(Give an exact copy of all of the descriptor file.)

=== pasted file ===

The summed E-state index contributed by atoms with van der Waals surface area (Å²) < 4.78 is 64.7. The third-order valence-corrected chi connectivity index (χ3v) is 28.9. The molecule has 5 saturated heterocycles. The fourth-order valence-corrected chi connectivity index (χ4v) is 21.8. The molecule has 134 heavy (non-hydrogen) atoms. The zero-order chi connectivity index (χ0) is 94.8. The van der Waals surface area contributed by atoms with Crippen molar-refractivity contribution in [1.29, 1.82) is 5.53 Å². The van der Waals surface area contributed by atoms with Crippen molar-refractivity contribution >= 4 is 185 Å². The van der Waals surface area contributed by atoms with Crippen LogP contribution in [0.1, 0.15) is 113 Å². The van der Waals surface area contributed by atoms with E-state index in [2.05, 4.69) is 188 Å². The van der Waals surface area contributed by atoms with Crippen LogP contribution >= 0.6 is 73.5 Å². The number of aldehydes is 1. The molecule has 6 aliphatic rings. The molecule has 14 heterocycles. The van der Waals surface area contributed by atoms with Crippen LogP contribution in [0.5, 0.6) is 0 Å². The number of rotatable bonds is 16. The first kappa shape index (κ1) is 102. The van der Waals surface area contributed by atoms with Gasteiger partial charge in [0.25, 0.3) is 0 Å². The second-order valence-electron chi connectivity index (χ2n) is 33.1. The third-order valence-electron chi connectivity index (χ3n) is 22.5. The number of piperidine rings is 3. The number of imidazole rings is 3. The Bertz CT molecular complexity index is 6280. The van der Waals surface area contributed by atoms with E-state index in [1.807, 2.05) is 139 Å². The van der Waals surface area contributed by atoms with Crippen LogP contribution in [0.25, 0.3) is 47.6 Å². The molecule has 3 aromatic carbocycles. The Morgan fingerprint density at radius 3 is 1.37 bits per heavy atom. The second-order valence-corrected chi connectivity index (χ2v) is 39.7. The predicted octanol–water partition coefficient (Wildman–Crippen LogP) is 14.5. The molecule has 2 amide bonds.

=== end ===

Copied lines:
The summed E-state index contributed by atoms with van der Waals surface area (Å²) < 4.78 is 64.7. The third-order valence-corrected chi connectivity index (χ3v) is 28.9. The molecule has 5 saturated heterocycles. The fourth-order valence-corrected chi connectivity index (χ4v) is 21.8. The molecule has 134 heavy (non-hydrogen) atoms. The zero-order chi connectivity index (χ0) is 94.8. The van der Waals surface area contributed by atoms with Crippen molar-refractivity contribution in [1.29, 1.82) is 5.53 Å². The van der Waals surface area contributed by atoms with Crippen molar-refractivity contribution >= 4 is 185 Å². The van der Waals surface area contributed by atoms with Crippen LogP contribution in [0.1, 0.15) is 113 Å². The van der Waals surface area contributed by atoms with E-state index in [2.05, 4.69) is 188 Å². The van der Waals surface area contributed by atoms with Crippen LogP contribution >= 0.6 is 73.5 Å². The number of aldehydes is 1. The molecule has 6 aliphatic rings. The molecule has 14 heterocycles. The van der Waals surface area contributed by atoms with Crippen LogP contribution in [0.5, 0.6) is 0 Å². The number of rotatable bonds is 16. The first kappa shape index (κ1) is 102. The van der Waals surface area contributed by atoms with Gasteiger partial charge in [0.25, 0.3) is 0 Å². The second-order valence-electron chi connectivity index (χ2n) is 33.1. The third-order valence-electron chi connectivity index (χ3n) is 22.5. The number of piperidine rings is 3. The number of imidazole rings is 3. The Bertz CT molecular complexity index is 6280. The van der Waals surface area contributed by atoms with E-state index in [1.807, 2.05) is 139 Å². The van der Waals surface area contributed by atoms with Crippen LogP contribution in [0.25, 0.3) is 47.6 Å². The molecule has 3 aromatic carbocycles. The Morgan fingerprint density at radius 3 is 1.37 bits per heavy atom. The second-order valence-corrected chi connectivity index (χ2v) is 39.7. The predicted octanol–water partition coefficient (Wildman–Crippen LogP) is 14.5. The molecule has 2 amide bonds.